Embarrassment – Madness

Every English junior school kids favourite band in 1980. Madness were the best thing to happen to my particular group of middle school Herberts since Gowers Sweet shop cut the prices of Black Jacks to half a penny. Christ on a Bike! That might be the fogeyest sentence I have ever typed.

Look, the point I’m trying to make is this. Before genres and scenes and style and stuff. Before all that, there’s just pop. Music is for fun when you’re a kid. Music doesn’t get more fun in 1980 in England than Madness. They were the cheeky big boys we all wanted to copy. Their dress code, their funny outlook on life, their bonhomie. Imagine being in a gang as cool as Madness. Everyday would be a nutty day.

The band appealed to the naughty side of every girl and boy (but especially the boys) in my school. We knew all their songs, we talked about them when they’d been on Top Of The Pops. When my elder brother would play his two tone records in his bedroom along the landing I’d jump up and down in my room imagining the day I’d be cool enough to own a record player of my own. The endless fun it would bring.

“Received a letter just the other day, don’t seem they wanna know you no more, They’ve laid it down given you their score within the first two lines it bluntly read “You’re not to come and see us no more, keep away from our door””

What was flying right over my head at the time was the fact that Madness were writing songs about things. Real things. Important things. Things that mattered to the youth of 1980. It was packaged up with halloween costumes, Monty Python sight gags and dance moves you could copy on the playground to make your friends laugh, but this was as close to the true concerns of the young hearts and minds of the day as any highly praised arty critics darling band or author or film maker.

Lee Thompson gets the main writing credit for this one. In simple words and turns of phrase even a school kid can understand he challenges the racist attitudes of a Britain divided. Turning their own rhetoric back on them. Lee’s sister was having a baby. The father was black. His family were outraged.

“Our aunt, she don’t wanna know she says “What will the neighbors think, they’ll think we don’t, that’s what they’ll think, we don’t” But I will, ’cause I know they think I don’t”

It’s all there. The nasty judgement and prejudice of the time spelled out. Read the lyric back. Lee doesn’t explicitly name the topic. It’s barely full sentences. And yet we all knew what was being said really, even if we were under ten. Still there was a man stood in Camden high street with nothing on and a sign over his peepee so it’s all fun and games.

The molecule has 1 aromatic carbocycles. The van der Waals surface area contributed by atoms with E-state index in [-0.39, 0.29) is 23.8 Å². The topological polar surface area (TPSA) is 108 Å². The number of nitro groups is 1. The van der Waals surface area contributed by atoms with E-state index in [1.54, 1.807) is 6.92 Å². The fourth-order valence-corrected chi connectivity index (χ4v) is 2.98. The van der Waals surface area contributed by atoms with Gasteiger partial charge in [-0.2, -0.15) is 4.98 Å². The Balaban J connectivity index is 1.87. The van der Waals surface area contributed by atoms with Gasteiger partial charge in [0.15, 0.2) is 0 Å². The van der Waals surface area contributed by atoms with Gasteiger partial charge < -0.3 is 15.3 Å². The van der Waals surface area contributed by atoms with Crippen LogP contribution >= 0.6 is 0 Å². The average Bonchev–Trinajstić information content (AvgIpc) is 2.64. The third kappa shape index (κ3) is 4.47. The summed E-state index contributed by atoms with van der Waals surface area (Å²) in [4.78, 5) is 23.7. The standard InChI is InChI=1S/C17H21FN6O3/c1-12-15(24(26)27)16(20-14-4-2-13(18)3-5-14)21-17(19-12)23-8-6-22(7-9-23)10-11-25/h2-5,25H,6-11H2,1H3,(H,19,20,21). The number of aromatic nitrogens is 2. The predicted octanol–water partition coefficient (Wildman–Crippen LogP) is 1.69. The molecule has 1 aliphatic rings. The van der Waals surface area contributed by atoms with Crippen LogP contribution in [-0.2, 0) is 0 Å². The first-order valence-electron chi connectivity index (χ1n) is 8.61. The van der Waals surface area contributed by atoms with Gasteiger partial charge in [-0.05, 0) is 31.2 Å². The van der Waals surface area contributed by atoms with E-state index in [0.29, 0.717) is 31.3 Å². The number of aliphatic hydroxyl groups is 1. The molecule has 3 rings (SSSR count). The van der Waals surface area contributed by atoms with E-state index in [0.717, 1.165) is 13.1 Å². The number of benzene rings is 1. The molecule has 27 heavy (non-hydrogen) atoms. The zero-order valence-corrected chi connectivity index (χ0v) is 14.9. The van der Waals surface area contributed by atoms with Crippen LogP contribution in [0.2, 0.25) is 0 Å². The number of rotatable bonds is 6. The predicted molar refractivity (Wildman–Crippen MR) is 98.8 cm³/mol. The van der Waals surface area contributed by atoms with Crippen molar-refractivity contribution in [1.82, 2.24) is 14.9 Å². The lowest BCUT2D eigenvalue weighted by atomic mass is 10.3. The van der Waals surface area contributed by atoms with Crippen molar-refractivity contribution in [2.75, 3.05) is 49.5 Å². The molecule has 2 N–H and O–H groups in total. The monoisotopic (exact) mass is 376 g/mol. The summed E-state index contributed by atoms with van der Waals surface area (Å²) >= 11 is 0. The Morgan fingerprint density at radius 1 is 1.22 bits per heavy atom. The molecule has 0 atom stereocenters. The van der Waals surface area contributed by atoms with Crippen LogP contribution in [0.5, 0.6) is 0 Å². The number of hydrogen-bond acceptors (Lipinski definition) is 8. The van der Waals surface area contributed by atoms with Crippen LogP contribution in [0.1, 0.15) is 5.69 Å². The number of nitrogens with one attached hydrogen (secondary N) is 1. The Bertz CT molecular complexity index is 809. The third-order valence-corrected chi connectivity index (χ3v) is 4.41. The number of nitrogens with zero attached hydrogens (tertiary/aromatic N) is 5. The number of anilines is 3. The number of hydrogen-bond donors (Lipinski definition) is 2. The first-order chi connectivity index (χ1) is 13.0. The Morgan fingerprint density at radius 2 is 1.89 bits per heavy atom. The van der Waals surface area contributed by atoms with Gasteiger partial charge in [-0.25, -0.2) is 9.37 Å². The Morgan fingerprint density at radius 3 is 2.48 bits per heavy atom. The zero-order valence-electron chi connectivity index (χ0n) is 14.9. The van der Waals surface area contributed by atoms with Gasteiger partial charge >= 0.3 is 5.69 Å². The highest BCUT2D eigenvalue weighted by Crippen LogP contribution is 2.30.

“Our uncle he don’t wanna know he says “We are a disgrace to the human race”, he says “How can you show your face when you’re a disgrace to the human race?”

History tells us the true story had a happy ending and when Hayley was born all that ugly bluster and short sighted bollocks fell away. Lee’s niece grew up loved and adored by the whole family. And there it is. The solution. When you see the ugly side of small minded prejudice. Drag it out into the light. Expose it. Make fun of it. Unless you’re dealing with real evil, attitudes will change. Then we can all heal and move on.

Not so nutty after all. This band are one of the finest British things to come out of the 1980’s. We still under value them in the UK. They are so important. I for one forgot about Madness in my teens. That was kids music and I was cool now. Growing up. So genres and scenes became important. Now I’m old I cherish the sight of Camden as it once was in their videos almost as much as I do the fantastic dexterous, heartfelt, beautiful music they made. Have a selection of some of their finest moments on me.

It’s like having five pence in Gowers and a paper bag to fill with sweets. I feel so old today but still a bit of a nutty boy.

Nutty Boys in serious mode.
Police Brutality gets the Madness treatment
Ashtrays on the counter of Shoe Shops? If that don’t date it I don’t know what does
It’s been over a year since I walked the streets of Camden Town. I think that’s the longest it’s ever been
Their Lennon and McCartney moment
As a kid I would have sworn this was filmed at the REAL pyramids
They’re still with us, and still magnificent

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